Editor’s note: Rethinking65 columnist Richard B. Freeman, a senior director and wealth advisor with Round Table Wealth Management in New York, recently wrote about how advisors can work clients’ target-date funds into their overall investment plans and create “work around” strategies to overcome these funds’ limitations. We asked him how to communicate with clients about these common funds.
Jerilyn Klein: If an advisor isn’t managing a client’s assets held in a target-date fund, would speaking with that client about these assets be considered part of comprehensive, holistic advice?
Freeman: There are a couple of points to consider here. First, it’s always a good idea if you can manage the overall asset allocation in accordance with a client’s goals and objectives. Second, coordinating a target-date fund with a “work around” strategy often means an advisor must deviate from their preferred strategies in order to accommodate the target-date fund in the overall allocation.
If an advisor is managing all the client’s money — including the target-date fund, this is OK as they are accountable for everything. However, if the advisor is not managing funds — including the target-date fund, this is not OK as the advisor would be forced to alter their preferred strategies — and be held accountable for that.
Klein: Many investors choose a target-date fund for their 401(k) or IRA because they like the set-it-and-forget-it feature. But let’s say an advisor realizes a client’s target-date fund is not helping them achieve their retirement goals. What can the advisor tell this client without making them feel like they made a mistake or took the easy way out?
Freeman: It’s always best to start with a positive: Great that they recognized that their asset allocation should “de-risk” as they get closer to retirement — and target-date funds do this automatically. Having said that, the conversation should then pivot to the limitations of target-date funds in that they are not able to adjust to current financial market risks and opportunities.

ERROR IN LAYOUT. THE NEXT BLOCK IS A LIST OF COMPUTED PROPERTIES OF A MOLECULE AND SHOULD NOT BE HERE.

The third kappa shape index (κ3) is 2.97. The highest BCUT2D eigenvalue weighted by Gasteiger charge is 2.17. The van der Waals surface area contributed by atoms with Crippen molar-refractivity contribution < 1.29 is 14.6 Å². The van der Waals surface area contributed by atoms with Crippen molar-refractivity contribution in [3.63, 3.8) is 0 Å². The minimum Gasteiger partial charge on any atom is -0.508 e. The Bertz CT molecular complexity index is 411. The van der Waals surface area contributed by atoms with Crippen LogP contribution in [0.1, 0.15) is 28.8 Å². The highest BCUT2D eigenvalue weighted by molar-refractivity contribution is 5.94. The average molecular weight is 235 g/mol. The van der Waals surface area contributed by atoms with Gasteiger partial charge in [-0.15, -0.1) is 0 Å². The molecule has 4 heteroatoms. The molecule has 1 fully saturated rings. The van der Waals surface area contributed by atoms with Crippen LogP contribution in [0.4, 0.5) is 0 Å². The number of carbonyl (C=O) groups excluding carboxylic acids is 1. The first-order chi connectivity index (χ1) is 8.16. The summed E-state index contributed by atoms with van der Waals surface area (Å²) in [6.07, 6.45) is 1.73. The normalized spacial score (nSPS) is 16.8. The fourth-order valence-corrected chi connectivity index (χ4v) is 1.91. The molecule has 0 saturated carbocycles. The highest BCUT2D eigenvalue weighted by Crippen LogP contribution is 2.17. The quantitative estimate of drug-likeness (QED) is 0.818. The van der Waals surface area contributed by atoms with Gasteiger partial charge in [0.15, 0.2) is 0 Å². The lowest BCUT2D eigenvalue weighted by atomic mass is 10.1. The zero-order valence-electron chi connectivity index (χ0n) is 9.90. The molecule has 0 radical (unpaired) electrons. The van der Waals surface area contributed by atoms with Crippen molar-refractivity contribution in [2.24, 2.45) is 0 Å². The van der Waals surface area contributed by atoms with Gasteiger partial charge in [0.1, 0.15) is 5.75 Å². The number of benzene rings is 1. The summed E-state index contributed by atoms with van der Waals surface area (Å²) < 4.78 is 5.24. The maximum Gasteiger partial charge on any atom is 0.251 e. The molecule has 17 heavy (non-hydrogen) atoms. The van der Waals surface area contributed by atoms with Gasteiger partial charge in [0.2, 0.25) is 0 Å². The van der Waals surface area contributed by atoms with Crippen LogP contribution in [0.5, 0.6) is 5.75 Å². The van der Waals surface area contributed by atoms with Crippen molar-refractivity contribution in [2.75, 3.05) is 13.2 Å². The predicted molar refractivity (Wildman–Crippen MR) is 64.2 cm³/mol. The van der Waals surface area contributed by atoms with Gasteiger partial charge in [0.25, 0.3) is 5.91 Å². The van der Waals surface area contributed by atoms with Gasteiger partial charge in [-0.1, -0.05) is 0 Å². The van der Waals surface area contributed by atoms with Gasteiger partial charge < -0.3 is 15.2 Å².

Klein: How granular should advisors get when discussing with clients why they need to help balance out the clients’ portfolios to compensate for what a target-date fund isn’t doing?
Freeman: If a client is limited to target-date funds in a 401(k), then discuss a “work around” strategy. If they chose target-date funds in an IRA, then there should be plenty of non-target-date investment options from which to choose.
Klein: Can clients shop around for better target-date funds, and how would they do this? I’m thinking particularly of pre-retirees who have a choice through their401(k) plans.
Freeman: The pre-retiree choice through their 401(k) is limited to a pre-selected list that gets more conservative as the target date approaches. One could choose a fund or funds that best reflect their view of the markets and their personal risk tolerance.
For example, someone retiring in three years would ordinarily choose a ”2025 Fund,” which reflects a somewhat conservative allocation of someone retiring in three years. If the investor wanted a more aggressive asset allocation, he or she could select a “2035 Fund,” reflecting the allocation of someone retiring further in the future.
Klein: How can an advisor evaluate whether a retired client — perhaps a participant in the Great Resignation — should continue to hold onto their 401(k) that’s invested in target-date funds or if they should roll it over into an IRA where they may have better fund options? I know that rollovers can be a tricky compliance issue for advisors.
Freeman: I think a straightforward comparison between the pros and cons of target-date funds in the client’s 401(k) from a prior employer vs. an evaluation of customizable IRA investment options — including how the advisor can improve things with management of the latter — would be the right approach.
It is important to keep in mind that there are now Department of Labor rules that took effect January 31, 2022, that can apply to many 401(k)-to-IRA and/or IRA-to-IRA transactions. It’s always best to consult your compliance department to make sure you are complying with these new rules as you advise clients in this area.
Klein: When someone is ready to take required minimum distributions, what do they need to think about with regard to target-date funds? When would it make sense to withdraw those assets first?
Freeman: Assuming that they still have target-date funds at RMD ages — and I would hope the target date is “soon” to reflect the risk profile of a 72-plus-year-old person — I would recommend withdrawing from that first, leaving more customizable investment strategies for later.